Further, when we "wimp out" and pass title protection laws, the boards have no way to stop dangerous providers and sexual predators from practicing. Title protection in massage regulation means anyone can do massage, but only people with a license actually can call it massage or other titles that are protected, like "bodywork," for example. Practice protection means no one can do massage without a license or a specific exemption in the law. These exemptions have gotten out of hand and, in some states, have turned practice protection laws into title protection.
Here's what happens. Some licensed massage therapist is sexually abusing clients. A complaint is filed. The therapist is found guilty. Instead of hanging the offender by their toes in a dungeon indefinitely, which is the least they deserve, all the board can do is take away the license. All the therapist has to do is change the name of their work to something not covered by the title protection, or call it something that has an exemption. The offender is back in business, and the board can do nothing more.
So, we are writing laws that protect the worst among us and punish the ethical therapists with fees and the hassle of compliance. In no way has this protected the public. We have to do better in the future. In May, I will discuss the scope of practice and how poorly written laws are taking away our ability to help the public, and how properly written laws can further expand our opportunities.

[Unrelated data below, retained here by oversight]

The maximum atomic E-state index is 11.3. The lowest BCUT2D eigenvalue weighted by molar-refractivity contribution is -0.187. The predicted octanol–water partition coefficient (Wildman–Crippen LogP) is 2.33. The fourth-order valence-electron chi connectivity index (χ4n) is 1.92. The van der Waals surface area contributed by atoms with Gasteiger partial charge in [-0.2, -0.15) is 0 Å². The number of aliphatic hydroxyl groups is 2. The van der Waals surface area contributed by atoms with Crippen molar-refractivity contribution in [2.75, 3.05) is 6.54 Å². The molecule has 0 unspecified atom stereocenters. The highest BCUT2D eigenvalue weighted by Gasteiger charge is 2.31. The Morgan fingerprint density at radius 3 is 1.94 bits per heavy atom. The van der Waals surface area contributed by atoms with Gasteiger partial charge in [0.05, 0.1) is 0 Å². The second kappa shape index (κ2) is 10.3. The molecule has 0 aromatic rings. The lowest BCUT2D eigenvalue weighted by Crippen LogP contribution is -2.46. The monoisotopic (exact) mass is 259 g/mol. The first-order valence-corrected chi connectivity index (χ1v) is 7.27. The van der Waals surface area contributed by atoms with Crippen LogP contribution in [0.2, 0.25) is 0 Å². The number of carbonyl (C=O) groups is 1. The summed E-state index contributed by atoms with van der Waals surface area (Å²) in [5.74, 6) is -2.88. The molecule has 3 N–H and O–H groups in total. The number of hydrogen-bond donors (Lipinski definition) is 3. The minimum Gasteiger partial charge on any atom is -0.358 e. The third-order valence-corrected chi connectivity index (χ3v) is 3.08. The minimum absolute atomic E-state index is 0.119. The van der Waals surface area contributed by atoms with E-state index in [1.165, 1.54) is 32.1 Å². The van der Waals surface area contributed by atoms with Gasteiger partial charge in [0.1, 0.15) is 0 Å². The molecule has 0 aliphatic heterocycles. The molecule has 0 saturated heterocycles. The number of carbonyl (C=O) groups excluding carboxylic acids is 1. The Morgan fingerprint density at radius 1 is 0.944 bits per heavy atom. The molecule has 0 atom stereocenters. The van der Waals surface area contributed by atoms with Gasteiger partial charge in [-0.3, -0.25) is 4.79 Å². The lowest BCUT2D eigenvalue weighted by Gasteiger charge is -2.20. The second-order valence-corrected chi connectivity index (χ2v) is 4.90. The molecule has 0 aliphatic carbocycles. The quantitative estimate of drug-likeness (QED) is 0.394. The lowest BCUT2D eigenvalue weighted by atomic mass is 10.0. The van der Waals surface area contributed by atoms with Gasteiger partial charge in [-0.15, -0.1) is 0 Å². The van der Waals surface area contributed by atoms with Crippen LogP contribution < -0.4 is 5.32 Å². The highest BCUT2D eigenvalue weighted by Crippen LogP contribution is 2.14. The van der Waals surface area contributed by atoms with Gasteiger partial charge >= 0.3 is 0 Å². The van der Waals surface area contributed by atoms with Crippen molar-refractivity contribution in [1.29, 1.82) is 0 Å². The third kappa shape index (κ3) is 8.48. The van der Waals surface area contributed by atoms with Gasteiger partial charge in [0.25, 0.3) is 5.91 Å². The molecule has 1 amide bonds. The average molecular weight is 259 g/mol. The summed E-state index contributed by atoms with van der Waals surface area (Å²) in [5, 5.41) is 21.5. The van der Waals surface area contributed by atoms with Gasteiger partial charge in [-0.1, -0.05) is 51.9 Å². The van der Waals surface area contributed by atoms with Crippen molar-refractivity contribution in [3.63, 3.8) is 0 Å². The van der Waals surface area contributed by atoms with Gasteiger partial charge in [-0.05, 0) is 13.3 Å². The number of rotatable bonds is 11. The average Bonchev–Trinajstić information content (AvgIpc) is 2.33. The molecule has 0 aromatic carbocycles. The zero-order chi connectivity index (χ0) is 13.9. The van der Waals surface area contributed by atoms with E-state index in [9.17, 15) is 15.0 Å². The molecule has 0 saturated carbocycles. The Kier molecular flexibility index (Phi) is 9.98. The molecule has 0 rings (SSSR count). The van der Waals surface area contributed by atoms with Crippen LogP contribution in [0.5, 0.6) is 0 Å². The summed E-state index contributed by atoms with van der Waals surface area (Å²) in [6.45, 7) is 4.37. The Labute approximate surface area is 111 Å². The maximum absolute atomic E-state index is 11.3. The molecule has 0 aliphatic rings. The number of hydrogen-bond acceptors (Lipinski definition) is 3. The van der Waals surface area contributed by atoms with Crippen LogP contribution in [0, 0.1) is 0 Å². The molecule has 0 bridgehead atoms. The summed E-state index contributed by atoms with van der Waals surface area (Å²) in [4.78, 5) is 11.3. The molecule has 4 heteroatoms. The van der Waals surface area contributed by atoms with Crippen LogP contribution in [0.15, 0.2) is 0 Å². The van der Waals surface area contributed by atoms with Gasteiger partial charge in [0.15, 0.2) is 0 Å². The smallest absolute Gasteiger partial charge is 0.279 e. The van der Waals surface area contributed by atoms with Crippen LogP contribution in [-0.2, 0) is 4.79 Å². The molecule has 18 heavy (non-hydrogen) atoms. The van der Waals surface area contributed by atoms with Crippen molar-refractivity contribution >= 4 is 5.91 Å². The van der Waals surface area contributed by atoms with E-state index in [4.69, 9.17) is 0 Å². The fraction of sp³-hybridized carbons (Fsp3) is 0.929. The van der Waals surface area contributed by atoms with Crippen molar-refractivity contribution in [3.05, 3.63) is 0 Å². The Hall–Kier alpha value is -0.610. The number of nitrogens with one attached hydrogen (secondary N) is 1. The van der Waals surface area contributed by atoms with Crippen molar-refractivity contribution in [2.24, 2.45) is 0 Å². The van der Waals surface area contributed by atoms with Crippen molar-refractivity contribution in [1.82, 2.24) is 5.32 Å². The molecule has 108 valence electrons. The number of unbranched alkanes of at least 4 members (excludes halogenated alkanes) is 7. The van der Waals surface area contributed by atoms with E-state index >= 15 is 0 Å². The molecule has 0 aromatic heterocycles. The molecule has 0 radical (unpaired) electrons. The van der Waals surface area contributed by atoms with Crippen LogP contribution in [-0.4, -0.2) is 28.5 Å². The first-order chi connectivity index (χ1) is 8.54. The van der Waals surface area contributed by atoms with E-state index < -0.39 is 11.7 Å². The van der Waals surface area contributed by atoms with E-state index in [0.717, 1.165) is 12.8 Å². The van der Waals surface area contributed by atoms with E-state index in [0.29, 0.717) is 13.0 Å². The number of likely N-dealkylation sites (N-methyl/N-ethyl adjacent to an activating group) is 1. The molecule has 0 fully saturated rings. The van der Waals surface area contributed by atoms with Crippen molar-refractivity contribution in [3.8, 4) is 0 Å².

Working with patients suffering from whiplash caused by a rear-end collision? If their hands were on the steering wheel, there is a good chance they have suffered an injury to the rotator cuff. Be sure to examine every muscle of the shoulder for tender points and trigger points. Further, their jaw most likely will have snapped open and shut. Examine the temporalis and masseter muscles. One side usually will be worse. Normalize these and you might well prevent TMJ syndrome from developing in a few years. There always is more damage than initial complaints indicate. Provide a more complete service for whiplash victims and you will soon develop a very busy practice.
The Big Two
The two most common, yet modifiable, risk factors for heart attacks and strokes are poor diet and sedentary lifestyle. This makes sense. In fact, one definition of death is "lack of movement." Actually, the underlying cause of most disease is the body being too acidic. Get your pH up to ideal levels and you'll be amazed at how much better you feel.
See you next time, when April showers bring May flowers. Have a great spring!
Click here for more information about Ralph Stephens, BS, LMT, NCTMB.